Re: The Direction of Imposition
I’ve been at a loss as to how to respond to the comments to my post this morning about the Cranston school prayer banner, because those who advocate for the removal of the banner are so extreme in their beliefs (even those who are typically reasonable and moderate in their approach) that they appear to lack any sense of proportion or capacity for compromise on this issue. Fortunately, Mangeek has phrased the position in a way that facilitates my response:
I’m an atheist dues-paying member of a conservative Christian church (figure that one out).
It would be one thing if there was a prayer/religious group in the school that met weekly and put something like this up in their ‘wall space’, but it’s not. When a school itself puts a banner up that starts with ‘Heavenly Father’, it’s an overt endorsement of religion, and it gives people like me the willies.
I’ve also been omitting the (recent) McCarthyist addition of ‘Under God’ line from the pledge since I was twelve. When I was a scout leader, I made an effort to drop the ‘God stuff’ from our various daily oaths and sayings. I also allowed my scouts who weren’t religious to stay back at the campsite during mandatory ‘religious hours’ at Yawgoog so we could engage in somber, silent reflection of the week’s successes and failures.
Keep in mind, I’m in no way anti-religious, I’m anti-authoritarian, and putting ‘heavenly father’ banners up, adding ‘God’ to a pledge spoken at the opening of school, and mandating religious service attendance at camp all fall under the ‘authoritarian’ category for me.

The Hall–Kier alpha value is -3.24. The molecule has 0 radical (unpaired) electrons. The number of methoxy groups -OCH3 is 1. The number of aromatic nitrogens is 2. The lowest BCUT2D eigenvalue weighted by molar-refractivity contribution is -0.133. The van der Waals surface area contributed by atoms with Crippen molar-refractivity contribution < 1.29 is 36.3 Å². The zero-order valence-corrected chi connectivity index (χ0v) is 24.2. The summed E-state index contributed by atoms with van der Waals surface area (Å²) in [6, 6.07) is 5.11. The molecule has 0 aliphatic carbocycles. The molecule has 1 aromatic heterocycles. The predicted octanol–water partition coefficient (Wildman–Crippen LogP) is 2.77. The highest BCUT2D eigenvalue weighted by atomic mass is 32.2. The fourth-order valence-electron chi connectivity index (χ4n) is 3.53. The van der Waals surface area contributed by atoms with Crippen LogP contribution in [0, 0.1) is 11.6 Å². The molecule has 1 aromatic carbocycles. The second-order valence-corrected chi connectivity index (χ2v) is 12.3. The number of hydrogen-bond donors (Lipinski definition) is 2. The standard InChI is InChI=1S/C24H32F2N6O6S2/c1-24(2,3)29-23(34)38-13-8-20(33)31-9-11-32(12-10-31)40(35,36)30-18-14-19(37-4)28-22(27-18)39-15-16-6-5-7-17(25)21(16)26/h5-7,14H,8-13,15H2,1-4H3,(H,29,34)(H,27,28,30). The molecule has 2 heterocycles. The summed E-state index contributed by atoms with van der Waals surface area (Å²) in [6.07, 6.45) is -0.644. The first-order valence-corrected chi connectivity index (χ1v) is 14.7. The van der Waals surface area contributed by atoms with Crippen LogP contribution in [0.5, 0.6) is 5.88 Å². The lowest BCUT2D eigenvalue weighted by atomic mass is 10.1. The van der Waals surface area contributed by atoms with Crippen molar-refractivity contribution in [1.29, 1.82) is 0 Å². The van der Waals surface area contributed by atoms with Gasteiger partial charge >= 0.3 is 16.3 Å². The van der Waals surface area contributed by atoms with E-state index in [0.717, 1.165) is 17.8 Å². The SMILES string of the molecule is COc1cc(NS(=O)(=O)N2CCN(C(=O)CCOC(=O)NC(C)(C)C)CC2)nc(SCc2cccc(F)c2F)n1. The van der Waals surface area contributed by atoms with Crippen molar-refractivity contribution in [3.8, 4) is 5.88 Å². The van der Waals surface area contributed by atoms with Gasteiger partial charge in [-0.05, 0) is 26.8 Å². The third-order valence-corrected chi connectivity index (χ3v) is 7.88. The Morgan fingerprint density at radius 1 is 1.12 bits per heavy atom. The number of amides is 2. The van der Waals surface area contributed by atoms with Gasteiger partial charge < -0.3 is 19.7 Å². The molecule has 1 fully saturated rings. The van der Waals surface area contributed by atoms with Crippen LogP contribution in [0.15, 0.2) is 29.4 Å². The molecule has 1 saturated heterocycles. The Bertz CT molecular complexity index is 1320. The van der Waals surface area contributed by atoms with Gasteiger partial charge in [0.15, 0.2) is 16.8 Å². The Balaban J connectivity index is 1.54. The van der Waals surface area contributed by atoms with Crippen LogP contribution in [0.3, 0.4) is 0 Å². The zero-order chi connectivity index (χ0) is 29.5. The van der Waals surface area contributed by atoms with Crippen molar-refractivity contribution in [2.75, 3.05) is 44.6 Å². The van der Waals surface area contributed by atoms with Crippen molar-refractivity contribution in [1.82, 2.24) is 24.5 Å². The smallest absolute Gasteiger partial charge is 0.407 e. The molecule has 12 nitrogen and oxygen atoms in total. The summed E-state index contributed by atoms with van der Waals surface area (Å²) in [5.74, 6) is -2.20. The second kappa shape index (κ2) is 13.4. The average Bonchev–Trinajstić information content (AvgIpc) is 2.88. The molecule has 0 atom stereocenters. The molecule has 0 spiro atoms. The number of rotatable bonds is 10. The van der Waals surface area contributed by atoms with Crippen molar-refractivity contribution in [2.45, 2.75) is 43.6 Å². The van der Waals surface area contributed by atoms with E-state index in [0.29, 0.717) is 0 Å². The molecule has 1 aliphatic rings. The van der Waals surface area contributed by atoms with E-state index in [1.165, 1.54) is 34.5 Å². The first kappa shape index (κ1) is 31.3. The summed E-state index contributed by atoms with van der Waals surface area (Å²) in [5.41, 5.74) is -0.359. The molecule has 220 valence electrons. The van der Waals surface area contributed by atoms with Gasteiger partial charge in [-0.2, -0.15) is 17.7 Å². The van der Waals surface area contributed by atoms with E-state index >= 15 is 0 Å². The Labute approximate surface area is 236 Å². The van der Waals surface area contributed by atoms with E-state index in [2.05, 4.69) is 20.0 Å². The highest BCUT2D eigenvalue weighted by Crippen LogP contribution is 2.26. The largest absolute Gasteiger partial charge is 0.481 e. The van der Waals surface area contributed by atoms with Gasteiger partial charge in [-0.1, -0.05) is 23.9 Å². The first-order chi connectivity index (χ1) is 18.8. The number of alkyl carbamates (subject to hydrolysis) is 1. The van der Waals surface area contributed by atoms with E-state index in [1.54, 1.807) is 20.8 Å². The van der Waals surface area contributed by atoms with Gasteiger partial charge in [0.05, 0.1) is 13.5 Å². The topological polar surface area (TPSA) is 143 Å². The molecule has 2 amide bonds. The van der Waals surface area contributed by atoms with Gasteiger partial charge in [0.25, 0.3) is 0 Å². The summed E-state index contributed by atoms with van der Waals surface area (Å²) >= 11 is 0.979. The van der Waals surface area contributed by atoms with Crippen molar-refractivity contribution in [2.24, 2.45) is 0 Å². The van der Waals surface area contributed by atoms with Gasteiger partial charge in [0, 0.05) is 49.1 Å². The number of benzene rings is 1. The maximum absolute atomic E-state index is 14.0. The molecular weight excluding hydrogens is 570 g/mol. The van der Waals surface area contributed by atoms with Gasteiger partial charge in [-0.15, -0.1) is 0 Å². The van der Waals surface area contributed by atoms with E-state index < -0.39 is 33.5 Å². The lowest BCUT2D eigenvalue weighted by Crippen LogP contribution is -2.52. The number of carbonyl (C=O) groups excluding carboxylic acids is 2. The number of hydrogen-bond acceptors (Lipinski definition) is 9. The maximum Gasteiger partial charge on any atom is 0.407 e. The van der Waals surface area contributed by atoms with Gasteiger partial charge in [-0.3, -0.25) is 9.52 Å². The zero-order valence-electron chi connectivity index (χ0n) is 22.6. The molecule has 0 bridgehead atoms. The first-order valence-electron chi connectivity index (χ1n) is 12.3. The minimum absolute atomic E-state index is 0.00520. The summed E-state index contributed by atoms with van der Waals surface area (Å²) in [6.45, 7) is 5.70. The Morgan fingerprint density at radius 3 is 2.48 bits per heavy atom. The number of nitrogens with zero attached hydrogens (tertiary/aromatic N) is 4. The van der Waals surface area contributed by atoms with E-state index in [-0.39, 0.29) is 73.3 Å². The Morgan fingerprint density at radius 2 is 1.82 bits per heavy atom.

You want religion in school? Fine, have it from students on the same terms that groups meet to discuss the environment or school governance, but keep it firmly separated from school administration.
By what conceivable measure is it possible to see the first of the following as more authoritarian than the second?
- A local school committee, with the apparent backing of a majority of town residents, keeping in place a banner that has been with the school since the very beginning, even though it hails from a time when it was acceptable to urge prayer in public
- A national advocacy organization (and certain commenters from Pawtucket, Providence, Arizona, and other places that are not the town in question) trying to use the expense of legal action as a means of bullying the district into taking the banner down on the grounds that a handful of residents do or might object to it
I’m especially confused about how Mangeek could choose the former as more authoritarian because he also believes it’s authoritarian for a religiously founded private group (the Boy Scouts) to require prayers and attendance at some kind of religious service).